Chad Raphael (2005).
Investigated Reporting: Muckrakers, Regulators, and the Struggle over Television Documentary. (Urbana, IL: University of Illinois Press). 304 + x pp. ISBN 0-252-03010-9. $45.00 (hardbound). List of abbreviations, notes, index.
For those who are interested in the myriad relationships between content, ownership and regulation, or even those who merely believe that the documentary is both the highest form of television programming and the prime example of the "watchdog" function of journalism, this is a book for you. It even has a fascinating chapter on the confusingly-named "ethics of representation." Unfortunately, although clearly and even excitingly written, this volume may not be designed for the mass audience-47 pages of notes at the end may, however, satisfy even the most obsessive source junkie-but it is the kind of history book that provides the background and implicit hypotheses that anyone who is or hopes to be involved in investigative television reporting needs. It also will be both useful and fascinating to those interested in the philosophy of investigative reporting, the policies of governmental regulation, or the forces that affect our democracy. Specifically, it explores the relationship between journalism and regulation during American television's first (and, to date, only) sustained period of muckraking, between 1960 and 1975. Investigated Reporting uses many primary sources, including recently opened papers from the Nixon White House. It is too bad that there is no bibliography, per se, because the endnotes are in themselves a resource, albeit not intended for that purpose. And it is a remarkably complete resource: dissertations, journal articles, and monographs join with materials resting in numerous archives from California to Maryland. Neither the index nor the table of contents (there are only eight chapters) will make it easy for the reader to merely dip in and "cherry-pick" from this book. Instead, one must take the time to read the book thoroughly. However, if one is interested in documentation of political topics such as poverty and welfare, the Cold War, or business and consumerism, they can turn straightaway to chapters 1, 2, and 3-which together constitute more than half of the text. Part II, on representation, has two chapters ("dividing and distracting the media," and "the ethics of representation") and the third part concerns the politics and privatization of regulation and a final chapter titled "Media, State, and Investigative Reporting." Will this be the last word about a major leg of the platform on which today's broadcast journalism rests? Probably not-but for the best of reasons. I would expect an outstanding analytical synthesis such as Investigated Reporting to stimulate more research and interpretation in the future.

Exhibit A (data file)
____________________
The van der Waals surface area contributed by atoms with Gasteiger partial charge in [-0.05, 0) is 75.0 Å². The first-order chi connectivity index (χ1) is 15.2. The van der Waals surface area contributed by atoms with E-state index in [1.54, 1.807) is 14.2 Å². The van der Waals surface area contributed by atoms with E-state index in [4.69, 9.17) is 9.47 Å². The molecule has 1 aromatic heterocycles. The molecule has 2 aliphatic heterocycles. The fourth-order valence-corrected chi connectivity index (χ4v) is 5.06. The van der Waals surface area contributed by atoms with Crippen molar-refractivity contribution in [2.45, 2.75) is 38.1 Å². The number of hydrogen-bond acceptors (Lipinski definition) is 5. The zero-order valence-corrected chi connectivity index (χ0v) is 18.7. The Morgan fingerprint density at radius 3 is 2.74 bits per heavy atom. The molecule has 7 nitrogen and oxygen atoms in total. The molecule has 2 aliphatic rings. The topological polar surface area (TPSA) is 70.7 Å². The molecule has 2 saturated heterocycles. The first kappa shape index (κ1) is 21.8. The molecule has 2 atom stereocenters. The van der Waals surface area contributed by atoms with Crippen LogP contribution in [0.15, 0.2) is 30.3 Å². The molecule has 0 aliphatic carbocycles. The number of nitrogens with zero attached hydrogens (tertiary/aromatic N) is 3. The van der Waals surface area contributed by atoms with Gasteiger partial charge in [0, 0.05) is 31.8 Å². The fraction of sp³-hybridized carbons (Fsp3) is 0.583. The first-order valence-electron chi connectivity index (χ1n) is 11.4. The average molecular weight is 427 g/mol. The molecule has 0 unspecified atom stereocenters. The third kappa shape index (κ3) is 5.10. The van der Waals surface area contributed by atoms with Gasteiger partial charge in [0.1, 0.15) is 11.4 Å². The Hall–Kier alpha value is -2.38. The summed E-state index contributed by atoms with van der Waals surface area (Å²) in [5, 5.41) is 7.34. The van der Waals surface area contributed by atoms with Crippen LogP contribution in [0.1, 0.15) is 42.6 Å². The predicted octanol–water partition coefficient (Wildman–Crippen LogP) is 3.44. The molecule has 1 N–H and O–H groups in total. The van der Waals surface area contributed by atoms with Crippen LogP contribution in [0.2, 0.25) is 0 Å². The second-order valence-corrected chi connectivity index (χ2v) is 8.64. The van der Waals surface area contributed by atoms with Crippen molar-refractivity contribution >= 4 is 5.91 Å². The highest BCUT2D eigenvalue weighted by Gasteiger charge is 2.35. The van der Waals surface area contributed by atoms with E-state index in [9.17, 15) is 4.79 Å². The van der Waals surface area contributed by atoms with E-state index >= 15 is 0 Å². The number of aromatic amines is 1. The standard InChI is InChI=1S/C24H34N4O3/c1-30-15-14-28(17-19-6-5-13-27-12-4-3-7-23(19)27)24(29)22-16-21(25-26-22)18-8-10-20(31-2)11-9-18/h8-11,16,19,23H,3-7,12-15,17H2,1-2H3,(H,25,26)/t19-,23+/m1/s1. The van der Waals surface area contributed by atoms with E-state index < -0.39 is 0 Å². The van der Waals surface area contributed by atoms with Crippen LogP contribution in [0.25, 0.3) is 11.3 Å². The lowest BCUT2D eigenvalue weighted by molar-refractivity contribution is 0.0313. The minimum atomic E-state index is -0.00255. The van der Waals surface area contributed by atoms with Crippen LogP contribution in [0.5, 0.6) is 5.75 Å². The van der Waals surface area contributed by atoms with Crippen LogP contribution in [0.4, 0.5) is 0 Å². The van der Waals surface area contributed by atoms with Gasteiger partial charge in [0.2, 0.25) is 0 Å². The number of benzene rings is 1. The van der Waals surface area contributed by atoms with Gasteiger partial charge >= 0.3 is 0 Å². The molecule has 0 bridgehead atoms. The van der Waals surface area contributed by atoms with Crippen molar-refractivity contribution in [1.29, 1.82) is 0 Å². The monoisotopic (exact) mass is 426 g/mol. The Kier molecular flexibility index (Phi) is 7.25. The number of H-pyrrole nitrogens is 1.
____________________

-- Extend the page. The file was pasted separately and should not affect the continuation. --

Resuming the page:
The above article was published in Media Ethics, Spring 2006 (17:2), p.35.